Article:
Lost Customer Framework
1. Understand why they left – in their own words. 
 
2. Understand the full span of their reasons for leaving, often using a pre-populated list. 

3. Identify their main reason for leaving.

4. Dig into as much detail as possible about their main reason for leaving.

5. Gather insights on prevention or remedy steps, essentially: what could we offer to get you back?

Results from a lost customer study are almost guaranteed to be intriguing.  They come pre-packaged with an automatic and clear business impact.   Lost customer data inherently contains very specific reasons for lost revenue, and naturally translates into forecasting models for revenue that could be saved if the right steps are taken.

Of course, you can expect to hear a certain amount of justification around price or the other usual suspects.  But there will also be great stories that would otherwise be left untold; stories of lost customers who had mostly positive interactions with your company, and are willing to come back, if it weren’t for that one nagging barrier.  Find out what barriers you’re been putting up for lost customers.  And as an added bonus, I bet you’ll find a few of the believed-to-be-barriers are already outdated, or were even misguided in the first place.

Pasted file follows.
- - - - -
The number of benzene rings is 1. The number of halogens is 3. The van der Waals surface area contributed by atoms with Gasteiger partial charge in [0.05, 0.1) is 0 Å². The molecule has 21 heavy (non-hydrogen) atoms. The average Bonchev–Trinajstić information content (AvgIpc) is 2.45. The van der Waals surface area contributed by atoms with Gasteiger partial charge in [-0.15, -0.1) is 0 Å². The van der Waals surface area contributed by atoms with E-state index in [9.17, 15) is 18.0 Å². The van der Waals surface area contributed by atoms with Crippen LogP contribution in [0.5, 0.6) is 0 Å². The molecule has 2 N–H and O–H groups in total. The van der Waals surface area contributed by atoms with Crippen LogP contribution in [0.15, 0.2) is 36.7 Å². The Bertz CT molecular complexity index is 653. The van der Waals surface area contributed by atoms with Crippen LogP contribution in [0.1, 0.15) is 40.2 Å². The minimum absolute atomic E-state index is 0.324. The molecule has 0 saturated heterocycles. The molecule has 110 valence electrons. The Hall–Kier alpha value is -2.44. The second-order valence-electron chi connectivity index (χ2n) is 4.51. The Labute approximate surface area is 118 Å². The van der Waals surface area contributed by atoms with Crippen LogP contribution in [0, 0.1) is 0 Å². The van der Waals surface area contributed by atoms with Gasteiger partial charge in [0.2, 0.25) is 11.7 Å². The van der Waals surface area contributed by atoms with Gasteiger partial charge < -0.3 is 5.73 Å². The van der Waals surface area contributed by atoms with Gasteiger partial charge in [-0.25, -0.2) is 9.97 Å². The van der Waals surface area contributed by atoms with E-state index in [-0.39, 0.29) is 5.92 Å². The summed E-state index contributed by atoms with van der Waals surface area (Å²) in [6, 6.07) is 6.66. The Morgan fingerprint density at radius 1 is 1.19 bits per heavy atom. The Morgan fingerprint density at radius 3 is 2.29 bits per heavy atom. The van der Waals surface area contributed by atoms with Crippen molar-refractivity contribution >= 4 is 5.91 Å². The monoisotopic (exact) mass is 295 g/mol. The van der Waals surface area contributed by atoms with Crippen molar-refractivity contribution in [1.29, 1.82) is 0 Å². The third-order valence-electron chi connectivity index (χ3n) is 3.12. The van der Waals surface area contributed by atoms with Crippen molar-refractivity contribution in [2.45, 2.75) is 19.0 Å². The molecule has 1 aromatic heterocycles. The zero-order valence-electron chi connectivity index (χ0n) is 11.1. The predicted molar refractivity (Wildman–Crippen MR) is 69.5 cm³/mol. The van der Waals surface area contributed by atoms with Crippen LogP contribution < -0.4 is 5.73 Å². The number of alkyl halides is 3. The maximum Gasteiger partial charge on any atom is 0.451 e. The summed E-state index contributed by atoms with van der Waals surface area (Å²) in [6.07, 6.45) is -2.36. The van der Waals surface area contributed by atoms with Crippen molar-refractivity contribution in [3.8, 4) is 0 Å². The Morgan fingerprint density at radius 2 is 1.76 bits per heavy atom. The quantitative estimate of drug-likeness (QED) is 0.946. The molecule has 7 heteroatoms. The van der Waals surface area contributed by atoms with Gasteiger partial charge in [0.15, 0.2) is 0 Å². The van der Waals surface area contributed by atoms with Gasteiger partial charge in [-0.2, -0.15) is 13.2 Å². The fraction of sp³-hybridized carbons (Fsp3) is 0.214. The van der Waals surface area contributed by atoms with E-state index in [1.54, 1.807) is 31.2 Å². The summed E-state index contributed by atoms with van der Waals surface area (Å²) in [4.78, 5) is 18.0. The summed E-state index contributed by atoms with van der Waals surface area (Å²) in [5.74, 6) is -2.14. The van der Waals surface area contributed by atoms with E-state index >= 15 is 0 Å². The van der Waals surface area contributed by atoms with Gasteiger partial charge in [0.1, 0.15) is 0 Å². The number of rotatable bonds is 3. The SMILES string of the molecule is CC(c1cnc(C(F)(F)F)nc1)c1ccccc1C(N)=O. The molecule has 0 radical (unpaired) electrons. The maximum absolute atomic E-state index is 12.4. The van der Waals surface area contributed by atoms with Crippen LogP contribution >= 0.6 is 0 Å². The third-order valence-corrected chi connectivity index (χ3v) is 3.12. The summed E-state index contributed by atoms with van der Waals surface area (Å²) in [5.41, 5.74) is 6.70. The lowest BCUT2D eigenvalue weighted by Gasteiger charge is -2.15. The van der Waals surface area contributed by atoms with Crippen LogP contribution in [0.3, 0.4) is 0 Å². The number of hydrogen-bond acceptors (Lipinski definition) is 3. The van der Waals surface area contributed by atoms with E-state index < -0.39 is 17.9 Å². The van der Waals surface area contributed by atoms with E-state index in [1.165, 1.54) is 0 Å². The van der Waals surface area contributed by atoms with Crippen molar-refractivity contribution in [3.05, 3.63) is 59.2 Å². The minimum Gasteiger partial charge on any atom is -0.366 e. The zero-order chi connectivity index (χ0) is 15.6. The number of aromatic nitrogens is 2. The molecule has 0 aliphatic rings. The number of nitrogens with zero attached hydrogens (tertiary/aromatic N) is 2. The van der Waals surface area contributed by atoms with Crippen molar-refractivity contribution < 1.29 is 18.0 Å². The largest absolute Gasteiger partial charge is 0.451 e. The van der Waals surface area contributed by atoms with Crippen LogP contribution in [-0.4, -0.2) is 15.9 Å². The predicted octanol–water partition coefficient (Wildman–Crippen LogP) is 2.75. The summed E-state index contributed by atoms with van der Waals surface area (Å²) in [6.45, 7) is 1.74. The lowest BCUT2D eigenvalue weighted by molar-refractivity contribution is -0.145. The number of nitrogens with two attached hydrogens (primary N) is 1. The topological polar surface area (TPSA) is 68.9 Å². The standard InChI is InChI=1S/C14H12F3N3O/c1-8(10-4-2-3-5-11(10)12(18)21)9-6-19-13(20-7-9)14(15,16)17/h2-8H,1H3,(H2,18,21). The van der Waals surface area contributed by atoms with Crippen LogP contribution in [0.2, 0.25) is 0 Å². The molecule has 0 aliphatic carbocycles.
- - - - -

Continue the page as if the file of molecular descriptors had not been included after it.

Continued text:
In my next post, we’ll explore related insights on this same topic, including segmentation and competitive intelligence. 

Krista Roseberry
 

Using Unemployment Statistics to Understand Declining Sales

Building customer loyalty can be interrupted by the economic climate. Savvy business consulting firms look to many different ‘listening posts’ to provide information to better understand the environmental aspects affecting  customers. For example, recently when looking at a retail situation where males had been the dominant purchaser, it was helpful to review labor statistics at www.bls.gov  to help explain what might be going on with declining sales.
 

Not only is the percentage of male unemployment higher than that of females, the unemployment rate for males is increasing faster than that of females. In the past year, approximately two-thirds of those who became unemployed are males, whereas males represent around 53% of those currently employed.
 

Labor statistics can also be used to understand how various markets have been affected by unemployment. This includes providing insights to assist with interpretation of same-year sales, resource allocation going forward, as well as refining the overall customer relationship strategy.

Pamela Toft
Vice President